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Why Keloland Doctors Arent Testing For H1N1

By Kelli Grant
Published: October 20, 2009, 6:02 PM


It's not just the virus that's acting differently depending on the patient. Doctors aren't testing everyone for the H1N1 flu virus and not everyone is being treated with antiviral medications. Which may have you wondering, why?


When you head to the doctor's office with flu-like symptoms and leave empty handed without a prescription, you might feel you haven't really been helped. But doctors say many patients can help themselves even more by staying home and not bothering to be tested.


Waiting rooms at doctor's clinics and emergency rooms are filling up fast. Many patients want an answer to why they feel so awful. To their surprise, they often don't get one.


"We're seeing huge numbers of patients presenting all across the region and it just doesn't make sense to try to test because we know it's there, it's widespread," Sanford Infectious Disease Dr. Wendell Hoffman said.


He says that means if you feel like you have the flu, it's a safe bet it's H1N1, which many can recover from without seeing their physician.


"Unless they're part of those designated groups that are at high risk for the complications of influenza, they also don't need to be treated," Hoffman said.


Hoffman says physicians are being told to test people who would need treatment. That includes young children, the elderly, anyone who has a chronic medical condition, pregnant women and children 18 and under who are on chronic aspirin therapy.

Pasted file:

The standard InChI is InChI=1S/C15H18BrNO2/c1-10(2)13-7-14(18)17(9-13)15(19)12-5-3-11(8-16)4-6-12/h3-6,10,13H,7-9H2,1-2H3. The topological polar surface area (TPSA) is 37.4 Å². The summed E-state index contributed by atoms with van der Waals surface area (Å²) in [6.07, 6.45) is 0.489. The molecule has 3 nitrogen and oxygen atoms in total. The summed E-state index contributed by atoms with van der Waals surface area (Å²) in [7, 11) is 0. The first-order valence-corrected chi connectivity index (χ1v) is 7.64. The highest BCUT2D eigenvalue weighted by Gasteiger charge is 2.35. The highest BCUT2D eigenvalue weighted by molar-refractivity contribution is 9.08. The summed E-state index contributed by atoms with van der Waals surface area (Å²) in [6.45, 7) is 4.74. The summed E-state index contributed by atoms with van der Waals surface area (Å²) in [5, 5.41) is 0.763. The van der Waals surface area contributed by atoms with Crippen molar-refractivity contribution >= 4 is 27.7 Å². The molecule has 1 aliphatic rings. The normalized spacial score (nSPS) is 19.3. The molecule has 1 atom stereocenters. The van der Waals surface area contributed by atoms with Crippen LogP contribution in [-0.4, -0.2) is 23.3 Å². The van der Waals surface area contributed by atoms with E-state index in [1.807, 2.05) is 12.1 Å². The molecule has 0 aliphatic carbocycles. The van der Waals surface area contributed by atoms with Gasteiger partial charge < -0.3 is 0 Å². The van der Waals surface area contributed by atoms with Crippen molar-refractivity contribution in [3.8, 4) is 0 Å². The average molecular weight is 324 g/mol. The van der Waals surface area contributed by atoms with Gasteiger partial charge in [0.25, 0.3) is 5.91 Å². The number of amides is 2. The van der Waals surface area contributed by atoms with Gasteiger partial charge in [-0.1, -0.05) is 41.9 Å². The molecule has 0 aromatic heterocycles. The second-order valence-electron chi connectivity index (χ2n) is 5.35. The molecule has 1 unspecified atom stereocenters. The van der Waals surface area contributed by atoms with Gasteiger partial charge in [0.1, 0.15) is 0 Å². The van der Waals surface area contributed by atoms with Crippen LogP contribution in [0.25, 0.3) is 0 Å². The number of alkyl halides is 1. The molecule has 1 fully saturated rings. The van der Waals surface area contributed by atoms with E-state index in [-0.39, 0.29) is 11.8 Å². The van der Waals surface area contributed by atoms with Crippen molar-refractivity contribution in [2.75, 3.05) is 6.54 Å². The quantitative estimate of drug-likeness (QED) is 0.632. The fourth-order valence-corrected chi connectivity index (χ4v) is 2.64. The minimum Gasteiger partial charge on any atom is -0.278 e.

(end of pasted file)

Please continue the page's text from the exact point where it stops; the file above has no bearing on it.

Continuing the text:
"Those are the classically defined groups who we would treat and definitely urge health care providers to treat with Tamiflu," Hoffman said.


Anti-viral drugs such as Tamiflu are most effective with given within 48 hours of the onset of symptoms. But there's one thing you should remember.


"It's not necessarily a magic pill. The studies indicate that it really only shorten the illness by about 24 hours," Hoffman said.


But that could be crucial for some patients.


"If you limit the replication of the virus in somebody who has underlying risk factor, you may have actually saved their life," Hoffman said.


Hoffman says there's one more thing the public should know. TamiFlu isn't widely available. And because health officials aren't really sure where this virus is headed and because we're early on in the flu season, giving the medication to only those who need it is crucial.


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